This is first in a series of posts, documenting my journey from depression, anxiety and suicidal thoughts to my current state of wholeness and wellness today. It is written for you, the reader, who believes God is still there, yet is stumbling in the dark, wondering where the path is to light, joy and that well-nourished life.

It was dark.

That day in the office, I remember sitting at my desk, crying, facing the wall, wondering how much longer I could stand coming to work in this place.

I didn’t want to leave the safety of my little office because I might meet HER. You know, the archenemy that I had in my life.

Didn’t God know I could get along with everyone? How did this happen, with this new boss, that she didn’t like me, that she wanted to put me on a work improvement plan? How dare she!

It was dark.

During this work period of my life, with this new boss, I experimented with everything I knew how to do, in order to get along with this new boss.

 I tried to support her. I was pleasant with her. I wanted to help her, but she wanted no help.

In her previous job, she had no one to collaborate with, so she wasn’t interested in collaborating. It was her way or the highway.

 I hated conflict and had few conflict resolution skills myself so I began to avoid her like the plague. Needless to say, as a bully, she began to berate me even more and I withdrew more.

I spent a lot of time in the Psalms that year, crying out to God, asking for His rescue. I had no skill set to deal with someone who didn’t like me.

I was the people pleaser extraordinaire. Pride is an interfering factor during a conflict situation. It had to be all her fault, of course.

No, it wasn’t all her, but I was too prideful and turned in on myself at the time to see that. 15 years later, I realized I turned my anger at her inward, instead of finding healthy ways to express it.

 I didn’t lament with God at the time and all my emotions got stuffed into my body, causing stress, migraines and depression.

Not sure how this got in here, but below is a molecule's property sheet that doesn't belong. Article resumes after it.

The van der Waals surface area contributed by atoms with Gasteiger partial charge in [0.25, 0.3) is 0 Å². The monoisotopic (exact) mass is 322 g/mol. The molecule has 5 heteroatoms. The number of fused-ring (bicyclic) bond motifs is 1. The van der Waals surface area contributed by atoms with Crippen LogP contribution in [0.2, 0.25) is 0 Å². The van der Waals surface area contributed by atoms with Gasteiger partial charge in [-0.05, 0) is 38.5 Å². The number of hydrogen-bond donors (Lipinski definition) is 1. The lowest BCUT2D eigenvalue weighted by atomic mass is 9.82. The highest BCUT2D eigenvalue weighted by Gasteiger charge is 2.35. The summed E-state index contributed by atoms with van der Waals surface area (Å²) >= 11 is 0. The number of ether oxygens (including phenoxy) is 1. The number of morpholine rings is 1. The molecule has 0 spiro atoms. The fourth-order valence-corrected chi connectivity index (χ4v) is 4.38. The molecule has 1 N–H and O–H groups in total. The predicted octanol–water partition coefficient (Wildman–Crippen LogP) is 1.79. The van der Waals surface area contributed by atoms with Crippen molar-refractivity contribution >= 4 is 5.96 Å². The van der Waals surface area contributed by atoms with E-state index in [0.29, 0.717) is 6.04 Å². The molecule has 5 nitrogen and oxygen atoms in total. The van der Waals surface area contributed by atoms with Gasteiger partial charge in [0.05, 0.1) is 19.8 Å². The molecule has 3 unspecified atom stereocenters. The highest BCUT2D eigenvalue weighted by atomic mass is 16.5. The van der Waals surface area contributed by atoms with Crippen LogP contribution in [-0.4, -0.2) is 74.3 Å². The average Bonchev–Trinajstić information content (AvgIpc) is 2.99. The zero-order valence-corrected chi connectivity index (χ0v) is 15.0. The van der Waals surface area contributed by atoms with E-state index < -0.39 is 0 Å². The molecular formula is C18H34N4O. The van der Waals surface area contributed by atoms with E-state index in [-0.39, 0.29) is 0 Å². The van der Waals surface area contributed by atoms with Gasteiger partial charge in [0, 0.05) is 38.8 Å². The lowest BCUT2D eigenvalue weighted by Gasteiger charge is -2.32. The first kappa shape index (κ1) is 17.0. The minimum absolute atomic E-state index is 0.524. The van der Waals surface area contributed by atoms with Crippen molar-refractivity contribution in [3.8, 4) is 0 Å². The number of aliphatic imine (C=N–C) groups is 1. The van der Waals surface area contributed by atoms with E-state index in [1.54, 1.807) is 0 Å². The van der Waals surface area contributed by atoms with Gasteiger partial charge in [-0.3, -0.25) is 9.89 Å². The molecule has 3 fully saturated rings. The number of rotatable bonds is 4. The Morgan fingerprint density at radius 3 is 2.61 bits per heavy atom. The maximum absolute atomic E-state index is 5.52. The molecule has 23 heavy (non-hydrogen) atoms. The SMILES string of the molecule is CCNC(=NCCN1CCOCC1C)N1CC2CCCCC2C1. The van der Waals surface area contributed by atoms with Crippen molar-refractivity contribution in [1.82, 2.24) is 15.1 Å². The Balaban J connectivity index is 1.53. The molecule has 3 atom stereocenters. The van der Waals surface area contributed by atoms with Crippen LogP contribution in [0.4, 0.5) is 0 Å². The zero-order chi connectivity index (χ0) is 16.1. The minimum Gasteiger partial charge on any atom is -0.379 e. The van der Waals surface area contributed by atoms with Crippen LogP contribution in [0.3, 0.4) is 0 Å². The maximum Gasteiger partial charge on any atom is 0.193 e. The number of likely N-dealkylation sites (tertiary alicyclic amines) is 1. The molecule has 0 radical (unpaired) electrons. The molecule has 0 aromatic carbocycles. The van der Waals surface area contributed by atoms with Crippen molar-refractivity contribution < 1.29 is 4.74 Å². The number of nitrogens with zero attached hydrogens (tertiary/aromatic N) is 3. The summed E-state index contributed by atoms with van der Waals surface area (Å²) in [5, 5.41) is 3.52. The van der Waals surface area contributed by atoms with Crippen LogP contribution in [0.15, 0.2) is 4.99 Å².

It was dark.

Finally, the job became untenable. I was having daily headaches, crying most nights at home. I looked for other similar positions in which to transfer.

Nothing was available. I finally found that I could take a one-year leave of absence, with the agreement that I would retire early after that year.

I felt I had no other choice. I found a position with someone who was now working at the state level which was at least related to what I had been doing in my profession.

 Regardless of the financial cost, I had to make the leap. All I could see was a way OUT.


In hindsight, I now see I had fallen off my own white horse.

 I was no longer the knight in shining armor, come to save the day for whoever needed me to do whatever needed to be done.

 I had always believed my own press releases of how wonderful I was and could get along with anyone.

I am not saying it was all my fault in us not getting along, although for a while I believed it. If I been healthier, I certainly would have been able to stand up for myself in a conflict resolution way.

I would have challenged the assumptions that were being made about me, instead of blaming myself for not getting along with HER.

This episode left a huge imprint on my psyche. It took fifteen years to be able to hear someone say, “Nancy, I’d like to meet with you,” and not feel a pit in my stomach.

What I learned from that time period and have been able to rewrite into that part of my story include:

1) It wasn’t my fault we didn’t get along. There were lots of others who didn’t get along with HER either. It was just the way it was.

2) By forgiving her, I have been able to free myself of that whole angst. I realized forgiveness had occurred when I could hear someone say “Nancy, I’d like to meet with you” and I didn’t flinch.

3) God never left me alone. He was always with me, even when I was crying out through the Scriptures or I didn’t feel Him. I learned how to really lean into Him during that time period.

The Take Away

What about you? Have you found yourself in a dark place and not known how or when or where it would end? What did God teach you, especially as you look back at it now?

Does any of my experience ring true with you? How did you move through it or are you in it currently? What is bringing you hope?

If this first part of my story is helpful to you or encouraging, clap please.

Next post…. The Road to the Well-Nourished Life — Hitting the Pot Hole of “Not Good Enough”

Leave a comment for me below if you would like to walk this journey to a well-nourished life together.